There used to be a children’s game played by seven or eight year olds long ago, not really a game but a kind of verbal oneupmanship that seems so cool and clever at that age. The first step was to look for a suitable victim, an innocent new to the game. Then you had to get your victim to start off by saying ‘Main tera ek-kar’, to which you replied ‘Main tera do-kar’, then he said ‘Main tera teen-kar’, and so on. This alternating pattern ascended through the Hindi numbers until he was tricked into saying ‘Main tera nau-kar’ (or ‘I am your servant’), which was immediately turned into a victory chant and the victim was subjected to gleeful ridicule for periods ranging from a few minutes to a day or two. For obvious reasons, the game had a very short ‘season’ because within the space of two or three lunch breaks, most potential victims were forewarned. Some would try clever counter-attacks, the most common of which was to suggest that the alternating chorus take the form of ‘Tu mera…’ (rather than ‘Main tera…’) which, when it arrived at the number nine, would turn the tables by declaring ‘Tu mera nau-kar’ (‘You are my servant’).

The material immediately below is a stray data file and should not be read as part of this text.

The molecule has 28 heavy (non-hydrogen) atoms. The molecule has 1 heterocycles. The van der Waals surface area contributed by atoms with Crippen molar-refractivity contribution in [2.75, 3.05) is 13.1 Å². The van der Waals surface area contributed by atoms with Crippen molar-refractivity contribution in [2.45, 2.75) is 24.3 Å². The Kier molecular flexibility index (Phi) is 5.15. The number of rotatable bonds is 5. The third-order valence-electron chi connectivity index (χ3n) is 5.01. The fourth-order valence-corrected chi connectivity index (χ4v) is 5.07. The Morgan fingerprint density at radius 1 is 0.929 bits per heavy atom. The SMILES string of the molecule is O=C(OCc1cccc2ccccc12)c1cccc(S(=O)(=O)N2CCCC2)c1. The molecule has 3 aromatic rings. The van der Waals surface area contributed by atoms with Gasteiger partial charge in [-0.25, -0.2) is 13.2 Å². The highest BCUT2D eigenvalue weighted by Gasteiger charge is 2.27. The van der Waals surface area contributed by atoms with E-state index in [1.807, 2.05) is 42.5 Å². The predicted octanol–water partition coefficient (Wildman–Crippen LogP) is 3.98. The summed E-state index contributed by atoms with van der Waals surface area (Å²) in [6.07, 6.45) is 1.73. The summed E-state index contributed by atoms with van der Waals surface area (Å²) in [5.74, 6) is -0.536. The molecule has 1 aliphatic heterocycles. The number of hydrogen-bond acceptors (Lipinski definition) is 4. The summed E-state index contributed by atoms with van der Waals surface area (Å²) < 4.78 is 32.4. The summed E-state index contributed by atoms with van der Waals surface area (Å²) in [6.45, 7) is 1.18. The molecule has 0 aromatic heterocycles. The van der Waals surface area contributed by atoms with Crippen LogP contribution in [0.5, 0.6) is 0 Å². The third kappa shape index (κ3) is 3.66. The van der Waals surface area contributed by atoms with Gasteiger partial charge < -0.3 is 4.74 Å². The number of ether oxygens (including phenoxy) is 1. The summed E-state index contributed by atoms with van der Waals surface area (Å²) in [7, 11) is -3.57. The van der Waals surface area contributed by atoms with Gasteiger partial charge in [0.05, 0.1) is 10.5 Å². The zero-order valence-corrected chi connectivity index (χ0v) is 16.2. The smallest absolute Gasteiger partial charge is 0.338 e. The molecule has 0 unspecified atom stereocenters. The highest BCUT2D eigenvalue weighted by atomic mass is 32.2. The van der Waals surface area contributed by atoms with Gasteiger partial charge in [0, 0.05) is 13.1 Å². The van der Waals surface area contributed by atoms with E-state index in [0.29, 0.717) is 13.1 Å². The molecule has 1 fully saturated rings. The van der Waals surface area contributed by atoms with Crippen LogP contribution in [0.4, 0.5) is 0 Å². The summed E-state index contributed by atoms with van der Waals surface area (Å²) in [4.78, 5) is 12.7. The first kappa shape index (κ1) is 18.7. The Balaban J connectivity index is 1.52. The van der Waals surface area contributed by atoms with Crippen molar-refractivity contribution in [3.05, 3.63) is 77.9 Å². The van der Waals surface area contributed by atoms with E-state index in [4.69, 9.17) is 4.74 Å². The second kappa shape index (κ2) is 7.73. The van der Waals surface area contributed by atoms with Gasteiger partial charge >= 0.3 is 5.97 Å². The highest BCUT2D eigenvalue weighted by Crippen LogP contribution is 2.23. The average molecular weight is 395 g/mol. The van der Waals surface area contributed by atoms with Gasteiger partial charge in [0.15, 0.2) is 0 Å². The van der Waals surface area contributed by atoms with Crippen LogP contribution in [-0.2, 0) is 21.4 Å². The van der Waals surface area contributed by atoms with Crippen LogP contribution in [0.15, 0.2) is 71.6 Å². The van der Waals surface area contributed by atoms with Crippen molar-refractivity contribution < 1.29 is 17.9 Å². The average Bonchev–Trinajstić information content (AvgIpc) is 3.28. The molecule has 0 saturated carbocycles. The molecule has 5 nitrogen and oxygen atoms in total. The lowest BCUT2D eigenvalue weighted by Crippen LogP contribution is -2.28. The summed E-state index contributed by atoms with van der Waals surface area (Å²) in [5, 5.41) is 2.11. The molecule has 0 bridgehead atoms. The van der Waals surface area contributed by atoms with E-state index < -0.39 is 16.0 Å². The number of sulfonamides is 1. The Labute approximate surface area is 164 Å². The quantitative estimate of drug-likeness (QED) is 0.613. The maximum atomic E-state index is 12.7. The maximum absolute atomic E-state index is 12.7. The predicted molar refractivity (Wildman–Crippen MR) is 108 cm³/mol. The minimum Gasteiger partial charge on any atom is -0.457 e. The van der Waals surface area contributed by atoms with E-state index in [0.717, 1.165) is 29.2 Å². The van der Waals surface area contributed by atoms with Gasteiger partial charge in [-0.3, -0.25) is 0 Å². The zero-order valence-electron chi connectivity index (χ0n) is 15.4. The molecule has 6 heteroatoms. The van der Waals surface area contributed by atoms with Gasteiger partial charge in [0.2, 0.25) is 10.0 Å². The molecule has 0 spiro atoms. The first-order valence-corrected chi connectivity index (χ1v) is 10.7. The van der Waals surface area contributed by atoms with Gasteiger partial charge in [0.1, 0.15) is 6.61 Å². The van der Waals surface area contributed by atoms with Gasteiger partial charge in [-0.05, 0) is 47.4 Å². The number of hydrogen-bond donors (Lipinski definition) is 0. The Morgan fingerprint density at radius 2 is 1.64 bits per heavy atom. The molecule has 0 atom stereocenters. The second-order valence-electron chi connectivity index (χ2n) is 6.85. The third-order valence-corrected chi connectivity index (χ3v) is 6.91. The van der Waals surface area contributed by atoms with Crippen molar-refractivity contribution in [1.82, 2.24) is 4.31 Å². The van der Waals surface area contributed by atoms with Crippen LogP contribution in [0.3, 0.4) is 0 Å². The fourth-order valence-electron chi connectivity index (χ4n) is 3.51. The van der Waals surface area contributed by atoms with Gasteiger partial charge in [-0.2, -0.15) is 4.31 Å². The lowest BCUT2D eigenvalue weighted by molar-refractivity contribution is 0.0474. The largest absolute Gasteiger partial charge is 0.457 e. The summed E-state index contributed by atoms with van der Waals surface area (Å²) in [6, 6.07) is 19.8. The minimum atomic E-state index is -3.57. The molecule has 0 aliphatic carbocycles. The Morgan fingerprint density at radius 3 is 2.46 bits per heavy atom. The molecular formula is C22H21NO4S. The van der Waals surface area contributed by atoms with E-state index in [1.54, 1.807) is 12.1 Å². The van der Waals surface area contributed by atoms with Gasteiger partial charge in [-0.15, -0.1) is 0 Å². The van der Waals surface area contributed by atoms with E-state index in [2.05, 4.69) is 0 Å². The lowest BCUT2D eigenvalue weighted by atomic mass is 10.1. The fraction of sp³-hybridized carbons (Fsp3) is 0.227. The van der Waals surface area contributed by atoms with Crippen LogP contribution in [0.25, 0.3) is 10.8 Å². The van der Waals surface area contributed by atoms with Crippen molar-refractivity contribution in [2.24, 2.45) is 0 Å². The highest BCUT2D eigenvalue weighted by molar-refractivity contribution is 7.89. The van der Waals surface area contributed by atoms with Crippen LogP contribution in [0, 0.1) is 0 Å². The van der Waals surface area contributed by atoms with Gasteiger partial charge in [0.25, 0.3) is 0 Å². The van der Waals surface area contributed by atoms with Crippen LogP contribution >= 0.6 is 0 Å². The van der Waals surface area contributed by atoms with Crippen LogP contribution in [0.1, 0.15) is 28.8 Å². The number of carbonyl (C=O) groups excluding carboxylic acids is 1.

For all its silliness, I still remember quite clearly the hot flush of shame and humiliation, both experienced and inflicted, that was at the heart of this game. It clearly took very little social experience for kids to learn that being a servant was something quite dishonourable and mortifyingly embarrassing. Clues and signs to facilitate such learning are plentiful in our culture. Although the advent of modern industrial capitalism and the vast array of new formal-bureaucratic jobs and occupations it brings in its wake have changed the context substantially, historical allusions to ‘service’ as an occupation are consistently pejorative. Consider, for example, the apocryphal saying popular all over north India:
Uttam kheti, madhyam baan, Neech chakari, bheekh nidan